Sorting Using Python Sorted Function


I recently created a JSON table with dropdowns inside of it. It is sorted certain ways with a SQL binding on page launch. When using a system.db.runNamedQuery script to return values based on different filters, I have to finish with this script in order to return it as a JSON object for the table:

	returnedData = system.dataset.toPyDataSet(system.db.runNamedQuery(query, params))

	NewDict = {'%s' % i: 
		{colName: value
        for colName, value in zip(returnedData.columnNames, list(row))}
   		for i, row in enumerate(returnedData)}

	self.getSibling("Table") = NewDict.values()

I need to figure out how I can sort a table by a certain column in ascending or descending order (extra credit for a sort by another column after the first sort).

So, for example this table is sorted by Hours ascending through a SQL binding returned as JSON..

If I am to select a craft of "Electricians" in my dropdown filter, I get this return...

As you can see, it's sorting by Clock Number ascending. The script for this is as follows with just "sorted" in front of NewDict.values()...

		NewDict = {'%s' % i: 
			{colName: value
	        for colName, value in zip(returnedData.columnNames, list(row))}
	   		for i, row in enumerate(returnedData)}
		self.getSibling("Table") = sorted(NewDict.values())

Thank you in advance for your help.

sorted accepts a keyword argument key:

key should be a callable that returns a sortable item per value. Typically this is a simple lambda. Simplifying your script a little, and running it on some test data, you can return a sorted list with something like this:

returnedData = system.dataset.toPyDataSet(system.dataset.toDataSet(
		["Clock Number", "Name", "Department", "Hours"], 
			["100003683", "Bob Vance", 9, 24.0],
			["100008031", "Jim Hopper", 9, 32.6],
			["100012345", "Amos Burton", 1, 40],
	return sorted(
		dict(zip(returnedData.columnNames, list(row)))
		for row in returnedData,
		key = lambda columns: columns['Hours']

The lambda is a function that will be called for each item in the comparison. It accepts the single argument in the list (in this case, the dictionary per row); the lambda is declaring this as being named columns. Then columns['Hours'] is returning the value of the 'Hours' column, which will be used for the sorting operation. If you wanted to sort by multiple values, you would return a tuple with each value to sort by, in order, e.g.:
key = lambda columns: (columns['Department'], columns['Hours'])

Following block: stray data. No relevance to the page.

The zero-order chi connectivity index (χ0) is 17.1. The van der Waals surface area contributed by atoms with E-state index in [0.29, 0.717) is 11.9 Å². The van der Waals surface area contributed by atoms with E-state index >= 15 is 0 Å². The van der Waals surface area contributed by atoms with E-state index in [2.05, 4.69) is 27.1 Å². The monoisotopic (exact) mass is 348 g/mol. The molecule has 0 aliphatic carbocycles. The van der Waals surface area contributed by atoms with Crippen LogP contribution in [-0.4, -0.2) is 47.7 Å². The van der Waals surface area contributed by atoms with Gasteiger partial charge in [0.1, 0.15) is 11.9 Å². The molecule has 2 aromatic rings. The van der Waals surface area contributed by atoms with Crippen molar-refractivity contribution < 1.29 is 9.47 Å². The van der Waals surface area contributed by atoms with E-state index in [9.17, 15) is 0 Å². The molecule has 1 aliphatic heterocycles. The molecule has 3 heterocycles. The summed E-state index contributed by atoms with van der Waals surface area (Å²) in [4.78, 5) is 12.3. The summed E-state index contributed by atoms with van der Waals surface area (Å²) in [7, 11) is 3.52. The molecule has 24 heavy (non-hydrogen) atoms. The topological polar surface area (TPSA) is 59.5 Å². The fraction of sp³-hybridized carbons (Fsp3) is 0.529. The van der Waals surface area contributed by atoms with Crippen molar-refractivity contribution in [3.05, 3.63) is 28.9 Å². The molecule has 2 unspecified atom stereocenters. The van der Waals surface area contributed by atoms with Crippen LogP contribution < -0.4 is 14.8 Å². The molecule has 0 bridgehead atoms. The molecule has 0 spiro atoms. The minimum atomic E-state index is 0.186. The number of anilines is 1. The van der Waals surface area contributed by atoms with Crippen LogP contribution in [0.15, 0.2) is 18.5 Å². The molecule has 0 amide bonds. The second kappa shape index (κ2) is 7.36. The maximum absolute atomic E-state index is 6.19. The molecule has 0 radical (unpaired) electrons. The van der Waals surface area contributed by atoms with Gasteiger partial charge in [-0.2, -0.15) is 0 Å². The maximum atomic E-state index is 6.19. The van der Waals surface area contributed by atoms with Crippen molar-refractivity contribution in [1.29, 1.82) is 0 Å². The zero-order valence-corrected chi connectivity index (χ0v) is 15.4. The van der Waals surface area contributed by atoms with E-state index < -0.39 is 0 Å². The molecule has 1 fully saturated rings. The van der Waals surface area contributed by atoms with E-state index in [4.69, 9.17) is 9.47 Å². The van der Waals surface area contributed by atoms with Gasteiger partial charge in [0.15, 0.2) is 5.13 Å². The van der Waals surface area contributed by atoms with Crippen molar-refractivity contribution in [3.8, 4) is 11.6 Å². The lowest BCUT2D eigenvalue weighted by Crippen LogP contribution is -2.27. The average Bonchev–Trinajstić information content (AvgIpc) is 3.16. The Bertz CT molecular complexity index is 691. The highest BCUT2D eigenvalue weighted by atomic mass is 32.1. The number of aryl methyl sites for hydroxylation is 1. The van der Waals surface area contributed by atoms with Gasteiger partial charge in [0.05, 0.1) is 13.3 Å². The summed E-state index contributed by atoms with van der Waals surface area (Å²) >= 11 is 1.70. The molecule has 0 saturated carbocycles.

Where the return value will first be sorted by department, then by hours.


Thank you very much! Saved me a lot of confusion in your explanation. I had seen docs but couldn't quite figure out what I was doing wrong with the key. I have one table where I sort a special way with the binding query...

SELECT Lname, Fname, EID, Shift, ApprenticeGrp, Dept, CurrentHours, FirstShift as [Midnights], SecondShift as [Days], ThirdShift as [Afternoons], Status, ApprovedShift, ApprovedSecondShift
FROM [Maintenance].[dbo].[MOS_Signup]
WHERE TradeSkill = 0 and DateTime = :Date
ORDER BY CASE WHEN ApprenticeGrp = 0 THEN ApprenticeGrp END desc, ApprenticeGrp desc, CurrentHours desc

Where I order by ApprenticeGrp 0 at the top, then ApprenticeGrp descending (5-1) then by CurrentHours descending. Is this possible? I know you can put them in reverse order (not sure how to do it with multiple column sorting, though) but I don't know if you can case as well.

Probably something like:

key = lambda columns: (1 if column['ApprenticeGroup'] == 0 else 0, column['ApprenticeGroup'], column['CurrentHours']),
reverse = True,

You might also be able to use something like not bool(column['ApprenticeGroup']), if you wanted to get fancy. But basically, for each row in your data you want to return a three-item tuple:

Value Key 1 Key 2 Key 3
{ApprenticeGroup: 0, CurrentHours: 20} 1 0 20
{ApprenticeGroup: 0, CurrentHours: 10} 1 0 10
{ApprenticeGroup: 5, CurrentHours: 10} 0 5 10
{ApprenticeGroup: 4, CurrentHours: 10} 0 4 10
{ApprenticeGroup: 1, CurrentHours: 10} 0 1 10

Which should sort the way you want. Remember that you can always use a simple negation if something isn't sorting the way you want; e.g. -columns['ApprenticeGrp'] would give you the opposite result for a particular column in an otherwise ascending or descending sort.

1 Like

Thank you very much, this solved my question! You're a lifesaver.